Behavioral Risk Factor Surveillance System (BRFSS)
The BRFSS is a telephone survey that tracks national and state-specific health risk behaviors of adults, 18 years of age or older, residing in the United States. The BRFSS is conducted by the 50 states, the District of Columbia, and three territories (Guam, Puerto Rico, and the U.S. Virgin Islands) and is administered and supported by the Division of Adult and Community Health, National Center for Chronic Disease Prevention and Health Promotion, Centers for Disease Control and Prevention (CDC).
National Health Interview Survey (NHIS)
The NHIS is a multi-purpose, nationwide household health survey of the U.S. civilian noninstitutionalized population conducted annually by the National Center for Health Statistics (NCHS), CDC, to produce national estimates for a variety of health indicators. In 1994 and 1995, the NHIS included a special supplement on disability.
National Health and Nutrition Examination Survey (NHANES)
NHANES is a program of studies designed to assess the health and nutritional status of adults and children in the United States. The survey is unique in that it combines information from interviews and physical examinations.
National Survey of Family Growth (NSFG)
The NSFG gathers information on family life, marriage and divorce, pregnancy, infertility, use of contraception, and men's and women's health. The survey results are used by the U.S. Department of Health and Human Services and others to plan health services and health education programs, and to do statistical studies of families, fertility, and health.
American Community Survey (ACS)
The ACS is a mail survey that provides demographic, socioeconomic, and housing information about communities in between the 10-year census. The ACS is conducted by the U.S. Census Bureau. The survey is sent to a sample of households in the United States. The ACS identifies serious difficulty in four basic areas of functioning: vision, hearing, ambulation, and cognition. The ACS also includes two questions to identify people with difficulties that might affect their ability to live independently.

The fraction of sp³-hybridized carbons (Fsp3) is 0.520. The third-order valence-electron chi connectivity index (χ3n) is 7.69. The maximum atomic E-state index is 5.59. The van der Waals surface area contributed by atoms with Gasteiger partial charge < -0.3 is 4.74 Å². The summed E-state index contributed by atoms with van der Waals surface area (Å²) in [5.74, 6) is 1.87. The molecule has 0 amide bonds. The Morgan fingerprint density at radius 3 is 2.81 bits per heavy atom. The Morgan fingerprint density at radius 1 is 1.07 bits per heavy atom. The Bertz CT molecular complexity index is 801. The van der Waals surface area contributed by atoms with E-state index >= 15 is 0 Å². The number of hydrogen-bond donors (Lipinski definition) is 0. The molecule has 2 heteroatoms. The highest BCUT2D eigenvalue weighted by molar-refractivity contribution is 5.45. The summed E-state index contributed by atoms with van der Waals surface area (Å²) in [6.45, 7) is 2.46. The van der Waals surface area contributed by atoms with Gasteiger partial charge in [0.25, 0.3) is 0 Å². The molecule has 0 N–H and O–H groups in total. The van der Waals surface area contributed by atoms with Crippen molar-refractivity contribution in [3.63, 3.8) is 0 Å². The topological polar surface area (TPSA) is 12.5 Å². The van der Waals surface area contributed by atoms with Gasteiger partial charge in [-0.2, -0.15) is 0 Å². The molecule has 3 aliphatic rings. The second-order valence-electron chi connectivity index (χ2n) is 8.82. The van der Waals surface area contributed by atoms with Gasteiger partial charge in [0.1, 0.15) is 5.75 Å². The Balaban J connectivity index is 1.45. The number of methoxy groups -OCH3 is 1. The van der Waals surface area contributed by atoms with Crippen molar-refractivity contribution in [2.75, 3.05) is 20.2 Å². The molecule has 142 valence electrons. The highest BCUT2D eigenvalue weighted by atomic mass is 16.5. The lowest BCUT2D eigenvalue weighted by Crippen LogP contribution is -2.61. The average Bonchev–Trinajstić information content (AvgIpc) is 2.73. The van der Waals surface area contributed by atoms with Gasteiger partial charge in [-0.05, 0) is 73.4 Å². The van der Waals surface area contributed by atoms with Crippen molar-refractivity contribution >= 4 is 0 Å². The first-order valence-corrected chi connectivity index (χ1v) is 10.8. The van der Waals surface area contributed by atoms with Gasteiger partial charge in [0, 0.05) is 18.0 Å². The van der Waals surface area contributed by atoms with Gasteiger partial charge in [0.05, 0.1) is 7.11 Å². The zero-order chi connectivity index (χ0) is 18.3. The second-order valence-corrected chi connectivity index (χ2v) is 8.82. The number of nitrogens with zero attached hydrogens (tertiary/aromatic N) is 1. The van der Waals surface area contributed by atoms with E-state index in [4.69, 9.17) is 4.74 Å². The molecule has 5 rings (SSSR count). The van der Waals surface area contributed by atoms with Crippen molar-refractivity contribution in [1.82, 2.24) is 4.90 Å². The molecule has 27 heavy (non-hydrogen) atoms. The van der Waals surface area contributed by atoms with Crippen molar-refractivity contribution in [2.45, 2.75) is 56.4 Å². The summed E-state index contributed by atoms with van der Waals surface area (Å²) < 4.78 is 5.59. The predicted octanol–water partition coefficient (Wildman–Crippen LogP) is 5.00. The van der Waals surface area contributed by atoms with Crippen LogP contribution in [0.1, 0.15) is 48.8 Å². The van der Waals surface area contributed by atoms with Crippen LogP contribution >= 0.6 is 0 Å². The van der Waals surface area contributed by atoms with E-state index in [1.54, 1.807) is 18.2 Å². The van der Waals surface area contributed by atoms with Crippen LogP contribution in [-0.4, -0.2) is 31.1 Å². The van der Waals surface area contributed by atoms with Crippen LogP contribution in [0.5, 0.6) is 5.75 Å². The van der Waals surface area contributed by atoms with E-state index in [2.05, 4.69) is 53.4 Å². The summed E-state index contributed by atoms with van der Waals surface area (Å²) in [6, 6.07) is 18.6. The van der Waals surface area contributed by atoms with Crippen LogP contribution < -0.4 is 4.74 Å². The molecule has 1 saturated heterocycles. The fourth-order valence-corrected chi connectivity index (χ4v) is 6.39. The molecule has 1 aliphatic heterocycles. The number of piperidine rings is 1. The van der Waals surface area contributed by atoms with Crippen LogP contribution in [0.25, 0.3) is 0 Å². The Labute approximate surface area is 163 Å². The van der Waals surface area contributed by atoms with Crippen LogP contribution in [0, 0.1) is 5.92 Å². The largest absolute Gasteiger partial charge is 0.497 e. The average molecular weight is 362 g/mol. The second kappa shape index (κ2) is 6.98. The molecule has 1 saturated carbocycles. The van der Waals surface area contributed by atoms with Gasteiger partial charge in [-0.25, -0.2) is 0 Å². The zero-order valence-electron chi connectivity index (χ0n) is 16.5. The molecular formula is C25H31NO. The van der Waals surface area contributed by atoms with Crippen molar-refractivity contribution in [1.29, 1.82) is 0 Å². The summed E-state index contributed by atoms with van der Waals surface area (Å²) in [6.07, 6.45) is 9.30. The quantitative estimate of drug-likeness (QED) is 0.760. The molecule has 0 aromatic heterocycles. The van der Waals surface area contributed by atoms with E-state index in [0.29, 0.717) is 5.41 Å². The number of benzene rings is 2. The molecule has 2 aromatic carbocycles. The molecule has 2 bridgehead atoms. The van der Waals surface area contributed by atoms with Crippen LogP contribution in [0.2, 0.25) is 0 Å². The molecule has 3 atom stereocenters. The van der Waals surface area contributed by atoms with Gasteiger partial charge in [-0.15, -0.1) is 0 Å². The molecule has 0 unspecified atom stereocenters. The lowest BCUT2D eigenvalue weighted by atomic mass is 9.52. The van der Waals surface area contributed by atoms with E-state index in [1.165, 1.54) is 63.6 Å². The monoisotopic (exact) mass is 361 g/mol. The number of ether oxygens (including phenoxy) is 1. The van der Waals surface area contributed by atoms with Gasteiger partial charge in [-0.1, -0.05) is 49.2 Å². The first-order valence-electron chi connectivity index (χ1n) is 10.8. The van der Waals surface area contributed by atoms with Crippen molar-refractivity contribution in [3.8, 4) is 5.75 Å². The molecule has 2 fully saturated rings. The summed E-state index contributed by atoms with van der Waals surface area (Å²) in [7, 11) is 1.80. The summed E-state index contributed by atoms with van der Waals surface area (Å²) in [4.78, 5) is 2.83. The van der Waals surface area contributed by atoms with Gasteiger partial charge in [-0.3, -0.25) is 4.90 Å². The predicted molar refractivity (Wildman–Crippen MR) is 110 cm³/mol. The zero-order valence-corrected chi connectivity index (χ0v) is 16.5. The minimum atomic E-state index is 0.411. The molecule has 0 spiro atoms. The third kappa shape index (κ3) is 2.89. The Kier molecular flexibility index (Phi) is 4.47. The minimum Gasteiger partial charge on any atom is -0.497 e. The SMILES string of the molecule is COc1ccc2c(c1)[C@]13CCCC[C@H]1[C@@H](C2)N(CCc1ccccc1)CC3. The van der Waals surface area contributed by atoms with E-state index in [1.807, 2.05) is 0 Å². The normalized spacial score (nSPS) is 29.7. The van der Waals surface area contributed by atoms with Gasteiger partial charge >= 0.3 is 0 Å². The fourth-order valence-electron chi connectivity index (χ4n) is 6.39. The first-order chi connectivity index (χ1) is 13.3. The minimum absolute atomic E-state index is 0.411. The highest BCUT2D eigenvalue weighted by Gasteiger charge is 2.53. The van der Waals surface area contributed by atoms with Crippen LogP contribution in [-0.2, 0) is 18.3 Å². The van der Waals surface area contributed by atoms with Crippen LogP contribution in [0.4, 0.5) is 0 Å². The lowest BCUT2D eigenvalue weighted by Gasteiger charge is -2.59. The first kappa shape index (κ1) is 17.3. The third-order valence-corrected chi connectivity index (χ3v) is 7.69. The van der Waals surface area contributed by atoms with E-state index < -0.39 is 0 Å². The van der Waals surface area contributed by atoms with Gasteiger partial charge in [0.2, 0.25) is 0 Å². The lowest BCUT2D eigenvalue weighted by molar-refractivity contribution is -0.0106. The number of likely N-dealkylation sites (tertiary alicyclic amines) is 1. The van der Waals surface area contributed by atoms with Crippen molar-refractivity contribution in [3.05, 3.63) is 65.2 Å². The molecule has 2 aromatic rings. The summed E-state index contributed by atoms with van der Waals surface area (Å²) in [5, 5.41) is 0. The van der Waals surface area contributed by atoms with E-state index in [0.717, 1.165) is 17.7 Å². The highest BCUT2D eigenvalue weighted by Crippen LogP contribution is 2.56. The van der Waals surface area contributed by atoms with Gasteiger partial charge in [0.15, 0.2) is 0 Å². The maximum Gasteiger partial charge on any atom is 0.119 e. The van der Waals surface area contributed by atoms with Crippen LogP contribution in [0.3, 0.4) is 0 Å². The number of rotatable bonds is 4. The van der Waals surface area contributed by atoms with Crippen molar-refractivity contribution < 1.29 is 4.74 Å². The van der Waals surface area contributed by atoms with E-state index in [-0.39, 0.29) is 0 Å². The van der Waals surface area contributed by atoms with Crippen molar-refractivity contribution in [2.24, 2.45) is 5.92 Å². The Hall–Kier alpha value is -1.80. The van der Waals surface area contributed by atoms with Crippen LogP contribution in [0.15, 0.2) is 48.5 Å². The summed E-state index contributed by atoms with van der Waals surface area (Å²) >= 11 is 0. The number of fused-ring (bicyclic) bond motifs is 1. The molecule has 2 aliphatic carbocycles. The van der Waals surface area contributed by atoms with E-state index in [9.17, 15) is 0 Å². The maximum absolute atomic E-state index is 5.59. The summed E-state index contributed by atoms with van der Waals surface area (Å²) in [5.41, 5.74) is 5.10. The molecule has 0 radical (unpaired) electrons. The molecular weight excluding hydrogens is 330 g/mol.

Medical Expenditure Panel Survey (MEPS)
The MEPS comprise a set of large-scale surveys of families and individuals, their medical providers, and employers across the United States. The MEPS is the most complete source of data on the cost and use of health care and health insurance coverage.
Survey of Income and Program Participation (SIPP)
The SIPP is a multipanel, longitudinal survey conducted by the U.S. Census Bureau. The SIPP covers the civilian, noninstitutionalized population of residents of the United States, and collects data on the sources and amount of individual income, labor force information, program participation and eligibility data, and general demographic characteristics. The SIPP also includes disability supplements that ask questions to determine individual disability status.
Current Population Survey (CPS)
The CPS is a monthly survey of about 50,000 households conducted by the U.S. Bureau of the Census for the Bureau of Labor Statistics. The survey has been conducted for more than 50 years. In June 2008, questions were added to the CPS to identify people with a disability among the civilian noninstitutional population 16 years of age or older. Monthly labor force data are released from the CPS for people with a disability. The collection of these data is sponsored by the Department of Labor’s Office of Disability Employment.
- Page last reviewed: April 2, 2014
- Page last updated: April 2, 2014
- Content source: